Stock Android, the HTC First, and Future Implementations

With the introduction of the HTC First, we now have a smartphone where you can simply revert to stock Android. Should there always be an option to revert to stock on all Android smartphones?

I can see a few problems implementing stock Android. Just because you are going back to stock does not mean that you will get the latest version of Android. The HTC First, for example, will revert to version 4.1.2, not 4.2. So, if you must have the latest version, it looks like you must buy a Nexus device.

Also, would stock Android mean that you lose some features that were exclusive to a particular device? For example, if you revert to stock on a Samsung Galaxy Note II, would you lose the ability to use the S Pen or the micro SD card slot? Hopefully not, but I do not know if stock Android would automatically handle those features. Perhaps you would need to download apps to enable those features.

Finally, I get the impression that carriers do not want stock Android because it gives more control to the customer, especially on features like tethering. I think carriers put bloatware to restrict tethering because they want to block it if you are not on a plan that supports it. Of course, to get carrier-approved tethering, you need to pay more (at least in the US). That alone may prevent more phones from getting an option to revert to stock Android because carriers want to keep that stream of revenue from tethering fees.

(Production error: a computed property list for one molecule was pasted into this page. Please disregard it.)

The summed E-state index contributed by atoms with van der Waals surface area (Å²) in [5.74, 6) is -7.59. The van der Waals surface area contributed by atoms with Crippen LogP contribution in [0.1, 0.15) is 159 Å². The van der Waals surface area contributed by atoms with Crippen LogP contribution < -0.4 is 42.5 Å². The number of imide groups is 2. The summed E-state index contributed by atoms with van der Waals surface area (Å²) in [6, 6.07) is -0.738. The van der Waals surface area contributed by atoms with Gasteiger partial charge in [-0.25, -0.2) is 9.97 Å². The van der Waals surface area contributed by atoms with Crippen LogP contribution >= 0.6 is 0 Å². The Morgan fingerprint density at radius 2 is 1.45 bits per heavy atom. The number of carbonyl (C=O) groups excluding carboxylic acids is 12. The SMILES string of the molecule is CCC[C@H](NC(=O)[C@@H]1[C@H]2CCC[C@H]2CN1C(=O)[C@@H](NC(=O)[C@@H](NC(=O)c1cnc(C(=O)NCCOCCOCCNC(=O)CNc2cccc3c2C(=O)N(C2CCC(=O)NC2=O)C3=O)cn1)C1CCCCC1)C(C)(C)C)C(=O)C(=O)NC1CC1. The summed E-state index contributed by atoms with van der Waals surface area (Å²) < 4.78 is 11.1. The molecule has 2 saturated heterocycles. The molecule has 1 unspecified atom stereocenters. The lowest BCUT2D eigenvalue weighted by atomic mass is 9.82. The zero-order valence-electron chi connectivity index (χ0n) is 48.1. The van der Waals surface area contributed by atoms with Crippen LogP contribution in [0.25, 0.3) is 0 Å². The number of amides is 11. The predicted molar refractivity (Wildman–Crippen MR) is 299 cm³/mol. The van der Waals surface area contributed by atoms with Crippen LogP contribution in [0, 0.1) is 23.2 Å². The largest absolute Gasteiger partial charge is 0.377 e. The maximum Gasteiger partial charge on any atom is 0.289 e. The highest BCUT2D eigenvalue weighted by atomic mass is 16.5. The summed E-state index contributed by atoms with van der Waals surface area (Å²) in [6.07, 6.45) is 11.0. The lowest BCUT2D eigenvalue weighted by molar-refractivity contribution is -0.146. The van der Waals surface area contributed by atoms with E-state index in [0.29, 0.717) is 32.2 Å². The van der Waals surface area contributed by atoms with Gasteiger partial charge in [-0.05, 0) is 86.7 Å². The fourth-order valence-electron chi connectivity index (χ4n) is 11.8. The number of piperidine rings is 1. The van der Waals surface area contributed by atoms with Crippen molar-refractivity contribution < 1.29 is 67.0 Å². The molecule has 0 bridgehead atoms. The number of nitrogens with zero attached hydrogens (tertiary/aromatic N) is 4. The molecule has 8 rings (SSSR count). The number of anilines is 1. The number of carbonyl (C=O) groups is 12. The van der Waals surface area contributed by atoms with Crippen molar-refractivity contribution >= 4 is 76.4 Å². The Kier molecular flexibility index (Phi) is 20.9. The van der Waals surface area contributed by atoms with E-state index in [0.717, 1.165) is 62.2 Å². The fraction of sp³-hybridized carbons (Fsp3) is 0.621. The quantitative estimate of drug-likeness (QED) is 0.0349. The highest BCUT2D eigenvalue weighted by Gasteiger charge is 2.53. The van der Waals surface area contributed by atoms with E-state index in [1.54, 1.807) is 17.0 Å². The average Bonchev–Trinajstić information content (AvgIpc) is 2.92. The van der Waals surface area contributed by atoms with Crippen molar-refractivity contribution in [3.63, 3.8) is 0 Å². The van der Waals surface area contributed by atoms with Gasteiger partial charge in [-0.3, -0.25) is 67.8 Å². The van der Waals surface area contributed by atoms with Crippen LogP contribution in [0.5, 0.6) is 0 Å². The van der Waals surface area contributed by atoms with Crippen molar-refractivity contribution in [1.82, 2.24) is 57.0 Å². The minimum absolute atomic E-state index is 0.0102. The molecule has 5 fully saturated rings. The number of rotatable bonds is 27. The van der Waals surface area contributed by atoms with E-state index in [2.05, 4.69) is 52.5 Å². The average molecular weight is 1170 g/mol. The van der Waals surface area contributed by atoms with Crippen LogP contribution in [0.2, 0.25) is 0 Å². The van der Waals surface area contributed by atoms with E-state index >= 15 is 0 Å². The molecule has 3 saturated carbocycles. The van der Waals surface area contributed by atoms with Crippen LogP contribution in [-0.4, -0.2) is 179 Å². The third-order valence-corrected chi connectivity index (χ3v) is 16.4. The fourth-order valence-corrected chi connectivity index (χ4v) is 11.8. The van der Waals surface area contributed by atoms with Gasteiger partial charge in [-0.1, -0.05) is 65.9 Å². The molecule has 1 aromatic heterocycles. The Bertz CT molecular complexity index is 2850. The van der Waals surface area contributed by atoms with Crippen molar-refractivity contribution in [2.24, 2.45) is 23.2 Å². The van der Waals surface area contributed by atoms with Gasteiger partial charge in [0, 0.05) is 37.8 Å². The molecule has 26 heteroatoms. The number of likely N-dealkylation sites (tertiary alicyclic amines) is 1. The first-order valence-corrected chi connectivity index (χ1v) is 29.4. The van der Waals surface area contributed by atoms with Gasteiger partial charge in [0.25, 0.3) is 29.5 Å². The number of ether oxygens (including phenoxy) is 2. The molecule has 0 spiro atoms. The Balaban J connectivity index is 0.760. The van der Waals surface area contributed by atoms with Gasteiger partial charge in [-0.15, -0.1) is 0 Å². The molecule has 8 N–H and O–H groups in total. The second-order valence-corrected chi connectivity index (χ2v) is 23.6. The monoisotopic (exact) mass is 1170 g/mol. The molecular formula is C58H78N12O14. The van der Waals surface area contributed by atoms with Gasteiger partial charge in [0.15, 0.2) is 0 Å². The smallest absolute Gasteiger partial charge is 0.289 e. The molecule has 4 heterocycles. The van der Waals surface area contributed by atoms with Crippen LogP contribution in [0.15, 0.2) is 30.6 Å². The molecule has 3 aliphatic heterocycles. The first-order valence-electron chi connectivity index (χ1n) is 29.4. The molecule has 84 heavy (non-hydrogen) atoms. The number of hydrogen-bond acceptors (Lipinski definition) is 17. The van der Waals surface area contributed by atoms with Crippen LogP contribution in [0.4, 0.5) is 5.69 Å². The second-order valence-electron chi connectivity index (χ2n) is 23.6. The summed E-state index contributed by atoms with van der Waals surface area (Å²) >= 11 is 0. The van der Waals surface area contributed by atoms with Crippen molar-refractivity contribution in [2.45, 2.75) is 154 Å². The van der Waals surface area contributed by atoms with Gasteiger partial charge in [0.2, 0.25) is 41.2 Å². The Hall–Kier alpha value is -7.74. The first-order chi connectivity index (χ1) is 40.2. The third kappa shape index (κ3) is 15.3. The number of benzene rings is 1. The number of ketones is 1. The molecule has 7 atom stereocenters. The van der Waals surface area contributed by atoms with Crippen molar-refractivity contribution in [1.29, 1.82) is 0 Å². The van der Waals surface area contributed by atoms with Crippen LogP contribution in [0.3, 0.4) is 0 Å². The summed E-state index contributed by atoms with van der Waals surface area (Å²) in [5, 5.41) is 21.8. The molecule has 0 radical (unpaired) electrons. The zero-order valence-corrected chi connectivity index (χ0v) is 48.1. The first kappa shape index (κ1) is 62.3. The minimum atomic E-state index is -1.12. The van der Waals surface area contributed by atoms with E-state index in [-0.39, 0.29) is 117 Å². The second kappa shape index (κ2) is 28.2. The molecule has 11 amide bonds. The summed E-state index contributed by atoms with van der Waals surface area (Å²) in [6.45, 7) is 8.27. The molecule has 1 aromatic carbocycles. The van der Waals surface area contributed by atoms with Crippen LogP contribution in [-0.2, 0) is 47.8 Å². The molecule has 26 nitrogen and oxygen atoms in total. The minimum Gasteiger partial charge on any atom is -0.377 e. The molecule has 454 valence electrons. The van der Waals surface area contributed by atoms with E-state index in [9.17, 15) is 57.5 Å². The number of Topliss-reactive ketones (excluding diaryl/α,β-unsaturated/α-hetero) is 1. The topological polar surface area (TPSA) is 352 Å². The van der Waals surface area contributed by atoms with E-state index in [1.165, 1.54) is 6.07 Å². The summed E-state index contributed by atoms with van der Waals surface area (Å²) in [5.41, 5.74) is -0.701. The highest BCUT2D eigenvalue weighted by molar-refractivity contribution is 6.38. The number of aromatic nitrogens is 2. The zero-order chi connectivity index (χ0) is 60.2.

So, should we expect more smartphones in the future to have the option for stock Android, similar to how the HTC First implements it?